Does the state of Michigan have a Energy Star program? Or some other sort of energy savings program? Paying a couple of hundred bucks to have a full blown energy audit done is going to help you in many different ways. The first being you will find out how many air exchanges per hour are going on. Critical information on doing a accurate heat loss. You will also find out how the air is infiltrating your home and where to seal it up. Air sealing is cheap to do and you can do it. Big savings on your fuel bill and a big increase in you and your familys comfort. I see no one else questioned the sizing of your equipment. That is troubling because your furnace should be in the rough neighborhood of 40,000 btu's or as close as you can get to it. That is just using a 25 btu' per sq ft guesstimate heat loss. Do you know where all those extra btu's go to when they do not go up the plenum? They go up the CHIMNEY!!!! YOUR HARD EARNED DOLLARS WASTED!!!! DO NOT have a heating system installed without further SCIENTIFIC investigation of what your home is really doing. Then you can decide what it really needs based upon building sciences fact rather than OPINIONS or GUESSES!! Fuel is never going to get lower so make the most of YOUR dollars now. I do not want to sound like I am beating up on you. I only want to see a good job done for you.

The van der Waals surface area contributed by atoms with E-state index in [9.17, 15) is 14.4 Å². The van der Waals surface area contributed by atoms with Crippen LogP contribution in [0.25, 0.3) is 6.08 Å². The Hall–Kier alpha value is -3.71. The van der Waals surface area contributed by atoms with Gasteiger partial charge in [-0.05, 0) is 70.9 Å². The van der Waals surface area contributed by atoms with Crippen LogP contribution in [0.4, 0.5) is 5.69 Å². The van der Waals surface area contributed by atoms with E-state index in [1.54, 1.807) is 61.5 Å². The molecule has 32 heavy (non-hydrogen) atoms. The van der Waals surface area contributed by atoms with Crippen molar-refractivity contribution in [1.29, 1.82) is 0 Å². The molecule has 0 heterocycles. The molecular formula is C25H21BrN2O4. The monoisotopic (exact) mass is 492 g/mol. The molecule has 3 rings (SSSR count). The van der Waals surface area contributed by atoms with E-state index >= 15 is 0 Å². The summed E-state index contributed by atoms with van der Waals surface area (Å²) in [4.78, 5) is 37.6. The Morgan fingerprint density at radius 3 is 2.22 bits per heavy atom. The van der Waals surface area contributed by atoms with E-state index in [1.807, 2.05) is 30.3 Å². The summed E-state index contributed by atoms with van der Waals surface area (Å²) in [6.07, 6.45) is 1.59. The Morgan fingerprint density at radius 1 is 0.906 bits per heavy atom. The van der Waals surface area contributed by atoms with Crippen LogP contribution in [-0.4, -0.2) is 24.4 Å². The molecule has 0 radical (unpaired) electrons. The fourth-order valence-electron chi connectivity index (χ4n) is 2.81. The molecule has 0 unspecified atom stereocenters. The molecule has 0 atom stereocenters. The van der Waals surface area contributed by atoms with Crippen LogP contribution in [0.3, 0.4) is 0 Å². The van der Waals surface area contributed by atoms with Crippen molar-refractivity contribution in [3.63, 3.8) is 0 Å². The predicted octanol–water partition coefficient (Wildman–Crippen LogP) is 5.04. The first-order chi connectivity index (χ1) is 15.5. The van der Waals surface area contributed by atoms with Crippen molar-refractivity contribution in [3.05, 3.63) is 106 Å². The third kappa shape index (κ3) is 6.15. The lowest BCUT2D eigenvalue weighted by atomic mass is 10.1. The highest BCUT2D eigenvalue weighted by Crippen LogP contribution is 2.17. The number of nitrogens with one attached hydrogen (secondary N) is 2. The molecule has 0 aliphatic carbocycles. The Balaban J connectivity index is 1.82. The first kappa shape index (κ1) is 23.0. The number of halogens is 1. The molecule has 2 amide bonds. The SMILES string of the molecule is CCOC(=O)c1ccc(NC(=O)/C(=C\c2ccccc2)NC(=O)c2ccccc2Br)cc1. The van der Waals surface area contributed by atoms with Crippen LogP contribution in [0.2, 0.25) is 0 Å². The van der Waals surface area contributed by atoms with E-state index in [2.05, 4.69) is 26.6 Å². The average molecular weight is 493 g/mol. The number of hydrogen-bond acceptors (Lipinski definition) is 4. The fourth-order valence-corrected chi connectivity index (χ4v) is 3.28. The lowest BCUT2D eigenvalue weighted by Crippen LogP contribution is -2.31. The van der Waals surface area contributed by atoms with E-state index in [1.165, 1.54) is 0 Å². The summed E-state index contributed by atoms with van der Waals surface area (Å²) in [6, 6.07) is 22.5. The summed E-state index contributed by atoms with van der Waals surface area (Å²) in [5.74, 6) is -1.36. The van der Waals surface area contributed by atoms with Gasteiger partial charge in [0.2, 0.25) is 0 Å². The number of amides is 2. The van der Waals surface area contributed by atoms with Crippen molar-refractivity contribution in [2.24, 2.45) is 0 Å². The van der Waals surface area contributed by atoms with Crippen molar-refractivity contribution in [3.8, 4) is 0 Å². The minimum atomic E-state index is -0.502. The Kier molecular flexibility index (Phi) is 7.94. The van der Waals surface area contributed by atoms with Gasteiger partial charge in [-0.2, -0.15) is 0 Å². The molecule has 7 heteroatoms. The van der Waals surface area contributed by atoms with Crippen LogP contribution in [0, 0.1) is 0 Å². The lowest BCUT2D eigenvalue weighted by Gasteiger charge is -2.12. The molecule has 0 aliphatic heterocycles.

Darin
  • Mitch_4
    Mitch_4 Member Posts: 955
    NO NO NO NO NO

    Good lord man...first thing is to fix the 4' hole in the wall.. your loss is something like 70 btu's / ft sq. and the addition he is adding 100, Tell the idot to find the door...you will get more headaches (see Mad Dog's post)

    I am north of you in Ont, and I have a 1800 sq ft, side split with original everything including windows and a 9' patio door, open fireplace, and my loss is only about 50,000 (or at 80% eff a 60,000 mid furnace, whic I will use because I am adding a 400 sq ft addition and improving the envellope.)

    Try this site, and enter a s student:

    http://www.heatload.com/

    at lewast give you a ball park of the heat loss, or use the free software here. that guy is a ripper (gets in on htese,mthen tells you about the "additional charges"